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Tuesday, June 28, 2022
HomeNewsArchivesWAPA BORROWS $10 MILLION AS SALE DEAL LOOMS

WAPA BORROWS $10 MILLION AS SALE DEAL LOOMS

The Water and Power Authority took out a $10 million loan Friday to fund the installation of underground electric lines to the hospitals and airports on St. Croix and St. Thomas, according to WAPA assistant executive director Glenn Rothgeb.
Both a top official of the company intending to buy majority interest in the utility and the governor's top economic advisor indicated that move the came as a surprise to them.
The action followed WAPA board approval Thursday for the utility to access a $20 million line of credit with Banco Popular and Chase Manhattan Bank and extend it for three years.
Rothgeb said the cable burying and utilization of the line of credit are part of ongoing development plans. The decision should not affect the government's plans to sell 80 percent of the utility to Southern Energy Inc., he said.
WAPA is assuming the new debt four months after the Turnbull administration agreed to sell the 80 per cent interest to the Georgia-based company for $105 million and cancellation of the government's $24 million in past-due electric bills, the latter a figure in dispute.
When informed of WAPA's decision to increase its debt by $10 million, Southern Energy spokesman Chuck Griffin said, "It is our understanding that WAPA is not supposed to be making any big changes or taking on any large capital expenditures."
Other informed sources said that under the government's agreement with the company — an agreement that Government House has not yet sent to the Legislature, which must approve it — WAPA may not incur new debt before the sale.
Rudolph Krigger Sr., assistant to the governor for fiscal and economic affairs, said he had not been informed of WAPA's decision and "it would be premature for me to comment."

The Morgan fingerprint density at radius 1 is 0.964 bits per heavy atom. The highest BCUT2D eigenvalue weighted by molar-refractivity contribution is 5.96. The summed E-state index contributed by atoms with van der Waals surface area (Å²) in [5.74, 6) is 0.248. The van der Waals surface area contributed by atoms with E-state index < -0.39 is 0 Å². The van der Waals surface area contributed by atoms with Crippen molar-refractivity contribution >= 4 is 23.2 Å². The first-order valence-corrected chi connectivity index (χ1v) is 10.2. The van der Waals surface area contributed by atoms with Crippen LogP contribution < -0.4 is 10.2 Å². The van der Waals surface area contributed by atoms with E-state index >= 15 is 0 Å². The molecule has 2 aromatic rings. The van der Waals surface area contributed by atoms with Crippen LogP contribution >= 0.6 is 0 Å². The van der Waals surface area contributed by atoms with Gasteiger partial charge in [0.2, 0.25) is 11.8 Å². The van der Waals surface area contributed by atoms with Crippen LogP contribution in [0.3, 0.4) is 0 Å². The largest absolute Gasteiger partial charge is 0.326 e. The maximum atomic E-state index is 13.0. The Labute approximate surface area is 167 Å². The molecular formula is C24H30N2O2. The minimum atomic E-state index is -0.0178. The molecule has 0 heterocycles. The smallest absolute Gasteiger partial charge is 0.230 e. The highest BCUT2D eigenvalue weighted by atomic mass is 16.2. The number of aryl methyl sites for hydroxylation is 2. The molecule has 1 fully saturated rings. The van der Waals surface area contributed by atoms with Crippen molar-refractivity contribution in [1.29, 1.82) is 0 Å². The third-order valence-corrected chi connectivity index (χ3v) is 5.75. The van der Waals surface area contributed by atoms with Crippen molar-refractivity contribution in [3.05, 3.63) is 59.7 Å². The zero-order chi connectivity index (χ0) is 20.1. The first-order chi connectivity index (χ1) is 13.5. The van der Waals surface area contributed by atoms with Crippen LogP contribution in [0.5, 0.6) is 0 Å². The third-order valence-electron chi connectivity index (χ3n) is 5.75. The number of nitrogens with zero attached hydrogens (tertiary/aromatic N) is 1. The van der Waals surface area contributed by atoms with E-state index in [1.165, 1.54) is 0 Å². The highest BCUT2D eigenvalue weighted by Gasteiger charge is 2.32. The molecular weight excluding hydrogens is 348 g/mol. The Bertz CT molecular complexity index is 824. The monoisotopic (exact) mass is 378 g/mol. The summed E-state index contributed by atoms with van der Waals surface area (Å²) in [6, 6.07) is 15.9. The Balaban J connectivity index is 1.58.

Rothgeb said WAPA was forced to take on the new debt because of a lack of capital due to the government and other customers having failed to pay long-standing bills. "It is the cash shortfall due to the government owing us a substantial amount of money," Rothgeb said. "That is about $24 million. Right now, we are cash-strapped."

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The Water and Power Authority took out a $10 million loan Friday to fund the installation of underground electric lines to the hospitals and airports on St. Croix and St. Thomas, according to WAPA assistant executive director Glenn Rothgeb.
Both a top official of the company intending to buy majority interest in the utility and the governor's top economic advisor indicated that move the came as a surprise to them.
The action followed WAPA board approval Thursday for the utility to access a $20 million line of credit with Banco Popular and Chase Manhattan Bank and extend it for three years.
Rothgeb said the cable burying and utilization of the line of credit are part of ongoing development plans. The decision should not affect the government's plans to sell 80 percent of the utility to Southern Energy Inc., he said.
WAPA is assuming the new debt four months after the Turnbull administration agreed to sell the 80 per cent interest to the Georgia-based company for $105 million and cancellation of the government's $24 million in past-due electric bills, the latter a figure in dispute.
When informed of WAPA's decision to increase its debt by $10 million, Southern Energy spokesman Chuck Griffin said, "It is our understanding that WAPA is not supposed to be making any big changes or taking on any large capital expenditures."
Other informed sources said that under the government's agreement with the company -- an agreement that Government House has not yet sent to the Legislature, which must approve it -- WAPA may not incur new debt before the sale.
Rudolph Krigger Sr., assistant to the governor for fiscal and economic affairs, said he had not been informed of WAPA's decision and "it would be premature for me to comment."
Rothgeb said WAPA was forced to take on the new debt because of a lack of capital due to the government and other customers having failed to pay long-standing bills. "It is the cash shortfall due to the government owing us a substantial amount of money," Rothgeb said. "That is about $24 million. Right now, we are cash-strapped."